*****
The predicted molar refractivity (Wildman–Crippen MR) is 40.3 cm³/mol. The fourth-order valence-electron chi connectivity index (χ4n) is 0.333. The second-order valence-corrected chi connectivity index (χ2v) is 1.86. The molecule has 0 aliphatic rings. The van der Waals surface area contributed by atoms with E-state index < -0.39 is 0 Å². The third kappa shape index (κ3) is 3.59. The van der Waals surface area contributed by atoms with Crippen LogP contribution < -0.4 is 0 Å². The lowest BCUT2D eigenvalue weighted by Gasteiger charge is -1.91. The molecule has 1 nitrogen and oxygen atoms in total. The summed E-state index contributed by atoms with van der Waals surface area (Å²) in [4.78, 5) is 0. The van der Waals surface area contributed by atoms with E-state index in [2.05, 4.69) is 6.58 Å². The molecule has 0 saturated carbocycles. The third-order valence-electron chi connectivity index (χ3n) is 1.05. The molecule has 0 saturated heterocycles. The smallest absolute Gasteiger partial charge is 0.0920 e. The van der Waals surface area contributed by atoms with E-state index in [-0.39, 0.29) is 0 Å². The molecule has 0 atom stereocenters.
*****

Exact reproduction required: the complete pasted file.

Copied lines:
The predicted molar refractivity (Wildman–Crippen MR) is 40.3 cm³/mol. The fourth-order valence-electron chi connectivity index (χ4n) is 0.333. The second-order valence-corrected chi connectivity index (χ2v) is 1.86. The molecule has 0 aliphatic rings. The van der Waals surface area contributed by atoms with E-state index < -0.39 is 0 Å². The third kappa shape index (κ3) is 3.59. The van der Waals surface area contributed by atoms with Crippen LogP contribution < -0.4 is 0 Å². The lowest BCUT2D eigenvalue weighted by Gasteiger charge is -1.91. The molecule has 1 nitrogen and oxygen atoms in total. The summed E-state index contributed by atoms with van der Waals surface area (Å²) in [4.78, 5) is 0. The van der Waals surface area contributed by atoms with E-state index in [2.05, 4.69) is 6.58 Å². The molecule has 0 saturated carbocycles. The third-order valence-electron chi connectivity index (χ3n) is 1.05. The molecule has 0 saturated heterocycles. The smallest absolute Gasteiger partial charge is 0.0920 e. The van der Waals surface area contributed by atoms with E-state index in [-0.39, 0.29) is 0 Å². The molecule has 0 atom stereocenters.